Olympics of a dif­fer­ent kind

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Coun­tries from around the world were well rep­re­sented at the Mata­mata Do­main re­cently.

Mata­mata Pri­mary School com­mem­o­rated the Olympics, with an all in­clu­sive sports day.

Each class chose a coun­try to rep­re­sent and re­search, ex­clud­ing New Zealand. They were en­cour­aged to dress in their coun­try’s colours and wave flags dur­ing the event.

Ju­niors par­tic­i­pated in the morn­ing, as­sisted by the se­niors as lead­ers, with the mid­dle and se­nior class com­pet­ing in the af­ter­noon. Medals were awarded to win­ning teams upon com­ple­tion.

Mata­mata Pri­mary School act­ing prin­ci­pal Jenny Gellen says the day was a learn­ing ex­er­cise about the spirit of the Olympics, in­clud­ing be­ing a good sportsper­son and it was a huge suc­cess.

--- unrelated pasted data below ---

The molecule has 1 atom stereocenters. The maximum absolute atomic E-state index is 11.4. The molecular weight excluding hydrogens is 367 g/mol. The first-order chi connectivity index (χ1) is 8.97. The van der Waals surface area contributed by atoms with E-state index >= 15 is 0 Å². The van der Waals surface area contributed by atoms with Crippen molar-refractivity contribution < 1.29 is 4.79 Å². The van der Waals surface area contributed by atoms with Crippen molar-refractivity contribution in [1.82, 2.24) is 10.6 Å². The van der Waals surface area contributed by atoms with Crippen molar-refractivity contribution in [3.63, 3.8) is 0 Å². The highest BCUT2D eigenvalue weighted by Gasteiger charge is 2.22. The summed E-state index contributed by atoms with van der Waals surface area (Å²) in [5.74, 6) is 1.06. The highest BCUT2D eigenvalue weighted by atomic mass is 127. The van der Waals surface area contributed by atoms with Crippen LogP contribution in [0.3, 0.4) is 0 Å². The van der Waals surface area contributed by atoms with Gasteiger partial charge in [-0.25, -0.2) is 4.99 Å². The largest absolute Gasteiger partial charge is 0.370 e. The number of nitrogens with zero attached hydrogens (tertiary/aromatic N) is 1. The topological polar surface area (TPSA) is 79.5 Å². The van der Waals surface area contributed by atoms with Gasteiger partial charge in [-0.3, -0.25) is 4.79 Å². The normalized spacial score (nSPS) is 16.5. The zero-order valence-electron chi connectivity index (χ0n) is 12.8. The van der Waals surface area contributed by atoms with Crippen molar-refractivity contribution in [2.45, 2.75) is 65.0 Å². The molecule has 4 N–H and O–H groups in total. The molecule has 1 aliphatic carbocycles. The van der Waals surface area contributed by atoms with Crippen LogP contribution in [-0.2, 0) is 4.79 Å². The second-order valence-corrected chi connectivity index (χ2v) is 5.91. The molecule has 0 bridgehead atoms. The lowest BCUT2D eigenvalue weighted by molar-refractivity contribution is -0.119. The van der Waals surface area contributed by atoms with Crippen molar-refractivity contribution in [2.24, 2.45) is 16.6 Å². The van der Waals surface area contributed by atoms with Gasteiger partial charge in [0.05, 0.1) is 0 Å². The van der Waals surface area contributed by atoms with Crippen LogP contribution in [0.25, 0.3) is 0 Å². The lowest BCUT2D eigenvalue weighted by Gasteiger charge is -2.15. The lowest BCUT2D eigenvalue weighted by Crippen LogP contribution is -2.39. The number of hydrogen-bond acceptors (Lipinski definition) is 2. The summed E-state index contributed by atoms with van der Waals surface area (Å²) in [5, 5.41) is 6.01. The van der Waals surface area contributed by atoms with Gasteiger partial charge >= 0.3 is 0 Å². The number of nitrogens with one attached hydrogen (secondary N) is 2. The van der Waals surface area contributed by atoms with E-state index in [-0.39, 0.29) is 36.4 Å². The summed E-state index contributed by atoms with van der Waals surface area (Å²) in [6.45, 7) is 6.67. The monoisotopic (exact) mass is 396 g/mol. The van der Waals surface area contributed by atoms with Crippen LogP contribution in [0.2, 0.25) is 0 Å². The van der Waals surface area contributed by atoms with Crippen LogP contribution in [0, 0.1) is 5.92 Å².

They held their Olympics in teams of 11, made up of stu­dents rep­re­sent­ing a dif­fer­ent coun­try. Gellen says par­tic­i­pat­ing as a team meant no one was ex­cluded.

The ju­niors did the same events as mid­dle and se­niors, just at a slightly dif­fer­ent level. How­ever se­niors were in­volved in lead­er­ship roles for the ju­niors part of the day.

‘‘The lead­er­ship role is im­por­tant in a pri­mary school.

‘‘The se­niors re­ally do look after the ju­niors and all the kids in school. It was ex­plained what makes a good leader, and every one of them stepped up,’’ says Gellen.

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